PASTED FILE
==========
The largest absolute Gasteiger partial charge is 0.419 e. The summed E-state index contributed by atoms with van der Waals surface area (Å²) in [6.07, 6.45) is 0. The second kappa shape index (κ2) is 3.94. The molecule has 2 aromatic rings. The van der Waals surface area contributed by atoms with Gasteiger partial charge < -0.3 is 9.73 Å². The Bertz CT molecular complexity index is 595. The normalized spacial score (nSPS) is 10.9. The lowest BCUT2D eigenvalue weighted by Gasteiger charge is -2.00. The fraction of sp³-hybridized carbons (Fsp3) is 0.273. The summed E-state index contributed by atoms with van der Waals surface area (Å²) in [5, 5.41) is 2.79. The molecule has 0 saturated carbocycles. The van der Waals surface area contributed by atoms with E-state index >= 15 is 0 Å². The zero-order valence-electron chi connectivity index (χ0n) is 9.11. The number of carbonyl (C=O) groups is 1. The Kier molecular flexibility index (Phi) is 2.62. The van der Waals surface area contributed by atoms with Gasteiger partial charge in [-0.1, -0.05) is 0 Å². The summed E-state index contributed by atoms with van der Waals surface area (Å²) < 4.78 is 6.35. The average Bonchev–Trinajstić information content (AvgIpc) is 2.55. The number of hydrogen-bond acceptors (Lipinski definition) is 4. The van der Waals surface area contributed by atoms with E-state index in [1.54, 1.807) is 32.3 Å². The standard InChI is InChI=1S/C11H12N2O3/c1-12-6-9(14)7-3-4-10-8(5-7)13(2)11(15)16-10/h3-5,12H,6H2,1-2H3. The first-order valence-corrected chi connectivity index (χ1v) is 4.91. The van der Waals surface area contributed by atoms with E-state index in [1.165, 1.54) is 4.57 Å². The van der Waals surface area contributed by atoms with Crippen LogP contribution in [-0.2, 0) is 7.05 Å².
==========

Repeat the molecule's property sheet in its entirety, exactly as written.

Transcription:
The largest absolute Gasteiger partial charge is 0.419 e. The summed E-state index contributed by atoms with van der Waals surface area (Å²) in [6.07, 6.45) is 0. The second kappa shape index (κ2) is 3.94. The molecule has 2 aromatic rings. The van der Waals surface area contributed by atoms with Gasteiger partial charge < -0.3 is 9.73 Å². The Bertz CT molecular complexity index is 595. The normalized spacial score (nSPS) is 10.9. The lowest BCUT2D eigenvalue weighted by Gasteiger charge is -2.00. The fraction of sp³-hybridized carbons (Fsp3) is 0.273. The summed E-state index contributed by atoms with van der Waals surface area (Å²) in [5, 5.41) is 2.79. The molecule has 0 saturated carbocycles. The van der Waals surface area contributed by atoms with E-state index >= 15 is 0 Å². The zero-order valence-electron chi connectivity index (χ0n) is 9.11. The number of carbonyl (C=O) groups is 1. The Kier molecular flexibility index (Phi) is 2.62. The van der Waals surface area contributed by atoms with Gasteiger partial charge in [-0.1, -0.05) is 0 Å². The summed E-state index contributed by atoms with van der Waals surface area (Å²) < 4.78 is 6.35. The average Bonchev–Trinajstić information content (AvgIpc) is 2.55. The number of hydrogen-bond acceptors (Lipinski definition) is 4. The van der Waals surface area contributed by atoms with E-state index in [1.54, 1.807) is 32.3 Å². The standard InChI is InChI=1S/C11H12N2O3/c1-12-6-9(14)7-3-4-10-8(5-7)13(2)11(15)16-10/h3-5,12H,6H2,1-2H3. The first-order valence-corrected chi connectivity index (χ1v) is 4.91. The van der Waals surface area contributed by atoms with E-state index in [1.165, 1.54) is 4.57 Å². The van der Waals surface area contributed by atoms with Crippen LogP contribution in [-0.2, 0) is 7.05 Å².